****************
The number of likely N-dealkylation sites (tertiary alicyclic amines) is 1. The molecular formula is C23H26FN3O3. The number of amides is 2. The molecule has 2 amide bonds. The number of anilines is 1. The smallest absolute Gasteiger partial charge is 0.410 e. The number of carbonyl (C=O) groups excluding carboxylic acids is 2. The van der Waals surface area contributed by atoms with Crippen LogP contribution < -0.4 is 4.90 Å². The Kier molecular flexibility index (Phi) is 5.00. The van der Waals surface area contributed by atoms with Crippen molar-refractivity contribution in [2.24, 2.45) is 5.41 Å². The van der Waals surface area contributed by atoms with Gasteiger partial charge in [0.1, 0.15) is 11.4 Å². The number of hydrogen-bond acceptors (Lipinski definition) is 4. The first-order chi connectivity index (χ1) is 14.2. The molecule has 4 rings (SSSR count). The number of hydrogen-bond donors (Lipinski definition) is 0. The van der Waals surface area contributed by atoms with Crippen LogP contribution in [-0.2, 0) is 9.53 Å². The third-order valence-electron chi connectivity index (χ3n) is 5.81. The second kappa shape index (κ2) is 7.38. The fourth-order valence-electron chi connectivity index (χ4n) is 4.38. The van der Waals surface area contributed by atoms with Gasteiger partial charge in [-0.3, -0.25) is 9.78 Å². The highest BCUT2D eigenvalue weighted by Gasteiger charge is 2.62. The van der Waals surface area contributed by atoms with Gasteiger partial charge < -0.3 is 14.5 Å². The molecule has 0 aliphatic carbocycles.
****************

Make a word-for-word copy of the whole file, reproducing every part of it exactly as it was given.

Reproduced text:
The number of likely N-dealkylation sites (tertiary alicyclic amines) is 1. The molecular formula is C23H26FN3O3. The number of amides is 2. The molecule has 2 amide bonds. The number of anilines is 1. The smallest absolute Gasteiger partial charge is 0.410 e. The number of carbonyl (C=O) groups excluding carboxylic acids is 2. The van der Waals surface area contributed by atoms with Crippen LogP contribution < -0.4 is 4.90 Å². The Kier molecular flexibility index (Phi) is 5.00. The van der Waals surface area contributed by atoms with Crippen molar-refractivity contribution in [2.24, 2.45) is 5.41 Å². The van der Waals surface area contributed by atoms with Gasteiger partial charge in [0.1, 0.15) is 11.4 Å². The number of hydrogen-bond acceptors (Lipinski definition) is 4. The first-order chi connectivity index (χ1) is 14.2. The molecule has 4 rings (SSSR count). The number of hydrogen-bond donors (Lipinski definition) is 0. The van der Waals surface area contributed by atoms with Crippen LogP contribution in [-0.2, 0) is 9.53 Å². The third-order valence-electron chi connectivity index (χ3n) is 5.81. The second kappa shape index (κ2) is 7.38. The fourth-order valence-electron chi connectivity index (χ4n) is 4.38. The van der Waals surface area contributed by atoms with Gasteiger partial charge in [-0.3, -0.25) is 9.78 Å². The highest BCUT2D eigenvalue weighted by Gasteiger charge is 2.62. The van der Waals surface area contributed by atoms with Gasteiger partial charge < -0.3 is 14.5 Å². The molecule has 0 aliphatic carbocycles.